Burn It, Pipe It, Fix It:  There’s Carbon in the Air
Petro.ai

Burn It, Pipe It, Fix It: There’s Carbon in the Air

Rosemary Jackson  •  

Flaring: Carbon tax or lay pipe. Petro.ai has the forecasting tool to balance your options.

Fugitive Emissions: Pinpoint the issue and correct the leak. Petro.ai is conquering this data driven problem. 

Petro.ai is developing a comparative modeling system to analyze tradeoffs in dealing with the flaring and fugitive emissions issues. 

“There are all of these edicts being passed down with respect to carbon intensity, but there’s not an infrastructure of businesses designed to manage this challenge,” Richard Gaut, CFO of Petro.ai enjoins. “Petro.ai wants to help create that. Just like when companies emerged to handle the water issue in the oil and gas industry, Petro.ai knows that the carbon reserves initiative is going to be the same thing. Operators need help to figure out how to manage the carbon challenge. It will be forecastable. And we’re bringing the tools to make that a reality.

Gaut adds, “The Forecasting App will have 4 decline curves not just 3. It’ll be oil, gas, water, and carbon for each well and you’ll be able to quantify that. Then you can imagine a step change in that carbon emissions curve when you decide to stop flaring that well. Or if there’s a pipeline that you expect to be built in 2028, you can model at the well level.”

Different forecasts for different scenarios all built in the Petro.ai platform where you're the scientist testing and understanding the new and sometimes, the yet untried.

Petro.ai is focusing on well to tank, the emissions associated with bringing the hydrocarbon up from the ground and to the refinery. In well to tank, depending on the type of oil deposit you’re producing, 5% to 45% of the emissions are associated with getting the oil and gas out of the ground.

“Shale is hard to estimate,” Troy Ruths, CEO of Petro.ai, explains, “The estimates are that about 30% of emissions actually goes into producing the barrel of oil and maybe about half of that 30% is flaring.”

Flaring is a big deal, the burning of the free, associated gas coming from the oil stream or gas well that doesn’t have a pipeline option to the refinery. According to Texas A&M Today, atmospheric scientist, Gunnar Schade has “shown that routine flaring is inaccurately assessed and creates a sizeable source of air pollution. Regulatory agencies under pressure from environmental groups and parts of the industry, are finally considering rules to curb flaring.” The O&G industry is forced to take a closer look at other options, but how to weigh the costs and benefits of alternatives to flaring and fugitive emissions?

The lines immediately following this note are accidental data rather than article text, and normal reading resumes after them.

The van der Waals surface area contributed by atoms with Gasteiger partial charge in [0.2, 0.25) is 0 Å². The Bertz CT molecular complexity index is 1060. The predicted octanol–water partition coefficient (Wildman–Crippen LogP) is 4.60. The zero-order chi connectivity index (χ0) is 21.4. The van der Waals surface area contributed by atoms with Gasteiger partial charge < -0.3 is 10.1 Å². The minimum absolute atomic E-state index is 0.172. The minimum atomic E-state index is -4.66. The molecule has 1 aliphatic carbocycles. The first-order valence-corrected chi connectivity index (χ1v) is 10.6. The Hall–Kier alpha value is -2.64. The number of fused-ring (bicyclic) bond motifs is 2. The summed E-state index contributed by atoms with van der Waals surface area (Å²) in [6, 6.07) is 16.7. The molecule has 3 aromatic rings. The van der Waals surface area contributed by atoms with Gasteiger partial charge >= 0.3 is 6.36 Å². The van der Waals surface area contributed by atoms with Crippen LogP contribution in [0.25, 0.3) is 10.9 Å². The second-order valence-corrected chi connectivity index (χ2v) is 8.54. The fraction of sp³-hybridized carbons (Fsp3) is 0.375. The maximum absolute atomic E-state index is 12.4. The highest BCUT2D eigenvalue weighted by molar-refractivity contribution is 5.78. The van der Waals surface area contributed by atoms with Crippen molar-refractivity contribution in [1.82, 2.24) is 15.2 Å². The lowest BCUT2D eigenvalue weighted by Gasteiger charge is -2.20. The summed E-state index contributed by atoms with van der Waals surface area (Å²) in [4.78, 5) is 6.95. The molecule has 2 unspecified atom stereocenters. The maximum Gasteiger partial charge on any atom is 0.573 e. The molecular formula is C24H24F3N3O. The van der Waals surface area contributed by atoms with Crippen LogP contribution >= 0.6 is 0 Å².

It becomes even more complicated. Ruths describes further, “Your flaring oil ratio is tied exactly to the gas oil ratio. It’s common for the gas oil ratio to increase over time. Most of the gas you produce is at the beginning of the well because you have high volumes but from a ratio perspective you start producing more gas the older a well gets. So, you end up with lots of flaring because the GOR continues to increase and no one’s going to put a pipe to a well that’s not producing much oil anymore. It’s a big logistic challenge, and I think for a lot of operators out there, they’re trying to get rid of flaring but they’re also trying to e-frac and trying to reduce the emissions of the entire wells to tank process.”

Fugitive emissions are another big deal. Detailed in a recent IPCC whitepaper, “most of the fugitive greenhouse gas emissions from the oil and gas systems are methane losses from production activities, natural gas processing, transportation and distribution.” Many of these types of carbon infractions are related to mechanical failure. Ruths explains the Petro.ai connection, "Equipment performance issues can be data driven and either predicted or analyzed so that repairs can happen before the leakage occurs. These are two things that are rich in data and we’re bringing that into Petro.ai.”

Petro.ai is a great place to create your daily, weekly, quarterly reports, but it’s so much more. Petro.ai is a research lab where you explore the what ifs, gain insight into the how longs, and compare solutions before they become expensive reality. Petro.ai is a place where you question and experiment, try and evaluate, predict and solve. You go there every day and ask the tough questions to get the multivariate, machine learning, AI answers. You become the lead scientist that develops the model to revolutionize an industry needing real answers to difficult emissions issues.

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